277 of 281 people found the following review helpful
on June 8, 2011
First of all this TV has fantastic features. Until now most of the Sony TVs are matte finish screens which are non-reflective. Although Sony TVs are the best but when compared to Samsung, Sony has been lacking a little crispiness and black levels in the picture. Now Sony with this OptiContrast panel has overcome the shadow of Samsung in picture crispiness and black levels.
The picture processing is amazing with brighter picture and excellent black levels. The black color is real black not blue black like before.
I have connected regular DVD player and Blu-ray player to this TV. I have compared 1080/24P (Blu-ray) picture vs 1080/60P (DVD). I have done this test with the movies Inception, The Dark Night and Shrek. The DVD picture quality almost matched with Blu-ray picture quality. Black levels, picture consistency and amazing crispness have been achieved through the OptiContrast panel and X-Reality Engine. Blu-ray movies are awesome with this TV but DVD movies are no less. You can rent DVDs from Redbox and enjoy the Blu-ray picture quality.
When I connected the TV to regular DVD player in Standard Definition mode, the TV has automatically upgraded the picture. I had some doubts over the SD contents before buying, but this TV came up with better SD content and picture processing than previous TVs from Sony. When I have compared this with my other Samsung LED 46D8000 TV, I could see that Sony has bettered the SD picture processing. The TV upgrades the SD content to HD content level. This is the best part of this TV.
Sony and Samsung have kept certain benchmarks (standards) for the TVs in their own path. Sony until 2010 did not venture into reflective screens where Samsung was outclassing the Sony's matte finish. With this NX720, HX820 and HX929 models Sony stepped into the reflective screens and achieved amazing black levels and brighter picture.
Another advantage for this TV is Corning Gorilla Glass. At first when I knocked the NX720 screen hard with my side first, the picture bloomed and came back to normal. When I knocked on Samsung screen lightly with middle finger, the picture shook very wildly and it looked like it might break easily. Sony scores marks over the other TVs with the Corning Gorilla Glass. I have seen ads from Sony and Corning about the strength of the Gorilla Glass but still need to see the durability although the glass on the TV appears stronger. Someone really needs to try breaking this TV and see how much strong this screen is. :)
I have tested the sound and the quality is good. One great thing about Sony is, it delivers 5.1 Channel Audio output. I have Comcast HD DVR cable connection. High Definition movies come up with 5.1 channel audio and this TV delivers exact replication. I have tested this with/without Home Theater connection. Still the sound is very good without the Home theater speakers. Another place where Sony scores marks over the rivals is it delivers 5.1 channel output through Optical Audio output. Other TVs deliver only 2 channel Audio through the Optical Audio output.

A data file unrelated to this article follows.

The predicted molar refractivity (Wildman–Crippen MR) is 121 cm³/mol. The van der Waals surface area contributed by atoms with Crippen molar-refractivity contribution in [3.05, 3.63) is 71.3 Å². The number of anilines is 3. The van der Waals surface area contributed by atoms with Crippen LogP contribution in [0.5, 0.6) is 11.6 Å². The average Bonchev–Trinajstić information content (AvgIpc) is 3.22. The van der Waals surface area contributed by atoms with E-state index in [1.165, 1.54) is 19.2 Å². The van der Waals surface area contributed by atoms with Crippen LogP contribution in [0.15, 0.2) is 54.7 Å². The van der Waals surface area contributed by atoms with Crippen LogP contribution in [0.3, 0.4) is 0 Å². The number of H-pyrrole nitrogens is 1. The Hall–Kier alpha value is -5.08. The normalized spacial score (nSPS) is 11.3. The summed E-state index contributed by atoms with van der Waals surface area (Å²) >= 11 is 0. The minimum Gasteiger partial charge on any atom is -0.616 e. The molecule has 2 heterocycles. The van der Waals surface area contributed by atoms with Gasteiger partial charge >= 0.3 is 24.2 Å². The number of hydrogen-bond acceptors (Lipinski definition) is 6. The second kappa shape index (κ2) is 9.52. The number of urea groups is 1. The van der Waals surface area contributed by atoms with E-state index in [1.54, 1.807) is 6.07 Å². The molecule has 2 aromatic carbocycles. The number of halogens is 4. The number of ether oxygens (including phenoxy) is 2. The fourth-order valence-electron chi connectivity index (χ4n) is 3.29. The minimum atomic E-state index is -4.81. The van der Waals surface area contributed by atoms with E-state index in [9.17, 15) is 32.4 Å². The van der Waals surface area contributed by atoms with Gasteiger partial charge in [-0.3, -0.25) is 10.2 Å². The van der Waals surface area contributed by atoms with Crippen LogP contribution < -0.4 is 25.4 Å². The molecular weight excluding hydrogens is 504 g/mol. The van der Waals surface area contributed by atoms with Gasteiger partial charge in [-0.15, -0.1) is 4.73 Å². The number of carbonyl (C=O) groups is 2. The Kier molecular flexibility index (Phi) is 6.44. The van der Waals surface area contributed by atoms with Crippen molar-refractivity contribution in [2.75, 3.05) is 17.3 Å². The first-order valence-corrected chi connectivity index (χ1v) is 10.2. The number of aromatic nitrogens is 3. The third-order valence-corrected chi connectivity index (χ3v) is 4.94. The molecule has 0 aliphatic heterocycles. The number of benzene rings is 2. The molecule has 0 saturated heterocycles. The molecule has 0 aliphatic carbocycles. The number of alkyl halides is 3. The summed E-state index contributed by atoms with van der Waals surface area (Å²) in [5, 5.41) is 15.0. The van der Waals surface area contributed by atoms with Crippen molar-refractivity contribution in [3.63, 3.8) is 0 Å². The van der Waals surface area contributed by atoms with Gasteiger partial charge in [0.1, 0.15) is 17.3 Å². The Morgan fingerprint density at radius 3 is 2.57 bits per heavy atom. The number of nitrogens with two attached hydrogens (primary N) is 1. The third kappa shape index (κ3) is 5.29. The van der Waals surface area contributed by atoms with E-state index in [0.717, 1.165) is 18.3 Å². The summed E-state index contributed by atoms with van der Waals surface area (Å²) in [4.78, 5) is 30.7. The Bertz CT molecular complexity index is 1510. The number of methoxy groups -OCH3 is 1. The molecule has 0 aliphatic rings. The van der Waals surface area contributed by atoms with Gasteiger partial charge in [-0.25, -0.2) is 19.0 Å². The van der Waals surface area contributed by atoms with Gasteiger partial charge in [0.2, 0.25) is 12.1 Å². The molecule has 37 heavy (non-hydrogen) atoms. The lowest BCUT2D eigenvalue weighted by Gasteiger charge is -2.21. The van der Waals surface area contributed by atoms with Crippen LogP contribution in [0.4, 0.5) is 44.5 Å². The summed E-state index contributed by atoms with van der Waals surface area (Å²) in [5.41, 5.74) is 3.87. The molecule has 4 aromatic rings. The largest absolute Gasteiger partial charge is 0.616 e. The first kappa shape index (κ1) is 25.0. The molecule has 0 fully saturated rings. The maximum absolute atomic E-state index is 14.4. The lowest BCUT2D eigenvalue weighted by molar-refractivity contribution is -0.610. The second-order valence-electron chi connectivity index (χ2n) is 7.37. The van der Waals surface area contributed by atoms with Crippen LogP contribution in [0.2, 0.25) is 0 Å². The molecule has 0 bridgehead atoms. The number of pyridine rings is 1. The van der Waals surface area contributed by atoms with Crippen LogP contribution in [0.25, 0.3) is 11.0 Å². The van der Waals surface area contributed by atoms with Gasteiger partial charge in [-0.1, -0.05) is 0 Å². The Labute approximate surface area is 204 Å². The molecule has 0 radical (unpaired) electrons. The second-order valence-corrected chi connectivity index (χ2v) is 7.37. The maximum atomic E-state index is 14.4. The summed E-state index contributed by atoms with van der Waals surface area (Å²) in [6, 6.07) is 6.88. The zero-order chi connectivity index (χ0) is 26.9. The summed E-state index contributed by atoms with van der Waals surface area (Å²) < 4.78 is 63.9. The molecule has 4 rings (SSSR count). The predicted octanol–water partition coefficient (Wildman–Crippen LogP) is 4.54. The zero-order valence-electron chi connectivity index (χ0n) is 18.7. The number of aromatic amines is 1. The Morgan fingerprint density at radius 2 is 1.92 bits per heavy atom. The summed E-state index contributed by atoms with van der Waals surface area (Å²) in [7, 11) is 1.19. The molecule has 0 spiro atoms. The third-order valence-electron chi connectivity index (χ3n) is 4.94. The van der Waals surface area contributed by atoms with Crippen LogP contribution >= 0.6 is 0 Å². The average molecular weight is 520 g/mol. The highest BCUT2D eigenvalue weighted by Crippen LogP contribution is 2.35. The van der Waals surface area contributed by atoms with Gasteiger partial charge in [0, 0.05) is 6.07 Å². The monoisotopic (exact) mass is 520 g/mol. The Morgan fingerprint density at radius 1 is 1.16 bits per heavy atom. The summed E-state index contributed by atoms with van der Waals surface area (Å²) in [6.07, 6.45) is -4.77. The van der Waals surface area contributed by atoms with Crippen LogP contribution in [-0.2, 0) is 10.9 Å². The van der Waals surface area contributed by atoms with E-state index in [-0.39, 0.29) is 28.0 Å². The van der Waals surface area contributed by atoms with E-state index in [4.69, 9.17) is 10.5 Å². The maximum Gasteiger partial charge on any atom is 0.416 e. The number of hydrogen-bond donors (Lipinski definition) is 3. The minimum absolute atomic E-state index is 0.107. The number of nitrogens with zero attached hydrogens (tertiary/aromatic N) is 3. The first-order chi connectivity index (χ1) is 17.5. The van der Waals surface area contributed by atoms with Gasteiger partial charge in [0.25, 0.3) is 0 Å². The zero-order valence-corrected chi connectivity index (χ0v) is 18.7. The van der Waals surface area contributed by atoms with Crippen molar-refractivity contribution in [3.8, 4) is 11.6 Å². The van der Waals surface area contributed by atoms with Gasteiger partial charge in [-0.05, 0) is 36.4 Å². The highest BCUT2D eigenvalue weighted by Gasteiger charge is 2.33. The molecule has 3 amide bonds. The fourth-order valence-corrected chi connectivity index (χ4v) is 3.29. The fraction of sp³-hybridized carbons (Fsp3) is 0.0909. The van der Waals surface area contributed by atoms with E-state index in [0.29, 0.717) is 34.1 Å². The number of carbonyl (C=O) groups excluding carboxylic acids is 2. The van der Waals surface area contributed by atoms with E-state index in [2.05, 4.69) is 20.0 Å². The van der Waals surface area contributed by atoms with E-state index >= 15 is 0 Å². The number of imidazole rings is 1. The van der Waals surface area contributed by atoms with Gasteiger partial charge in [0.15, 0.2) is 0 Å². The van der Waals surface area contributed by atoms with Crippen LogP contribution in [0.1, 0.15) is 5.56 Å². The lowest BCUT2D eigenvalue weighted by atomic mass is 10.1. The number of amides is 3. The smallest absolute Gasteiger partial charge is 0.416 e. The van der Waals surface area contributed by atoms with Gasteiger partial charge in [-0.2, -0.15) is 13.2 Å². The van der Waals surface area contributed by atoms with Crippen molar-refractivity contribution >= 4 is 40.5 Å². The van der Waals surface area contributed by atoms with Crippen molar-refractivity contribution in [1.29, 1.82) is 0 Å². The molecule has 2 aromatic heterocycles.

If you are too much into technical specs, NX720 TV panel is 120Hz panel by default. HX820 and HX929 panels are much more better with 240Hz refresh rate. Do not be confused with the panel refresh rate with motion blur processing. Both are separate. As per my knowledge all the TV panels are 60Hz panels and 240Hz motion blur or flow processing is added to the TVs. Sony is coming with better panel refresh rates 120HZ and 240Hz. Added to it 240Hz or higher motion flow processing betters your TV. I am impressed with the NX720 motion blur processing. The motion blur is getting better and better. There are no artifacts noticed so far surrounding the images.
The 3D picture conversion from 2D is very good. Still testing the feature with Blu-ray DVD but so far the conversion is at its best.
The original 3D movies are the best to watch. Looks like Sony dealt with off-angle view issues. The 3D effect in the off-angle view is better than the previous TV line up. But if you sit in extreme angles like corner angles then the 3D view looked bit uncomfortable. For any 3D TV the off-angle view is a problem and this TV scores marks in this too.
I tested the internet features. The internet content is good but there are lesser applications available for Sony when compared to Samsung. The Netflix and Youtube videos are very good to watch. We don't get the QWERTY remote like Samsung but you can handle this with media remote application from IPhone and Android phones.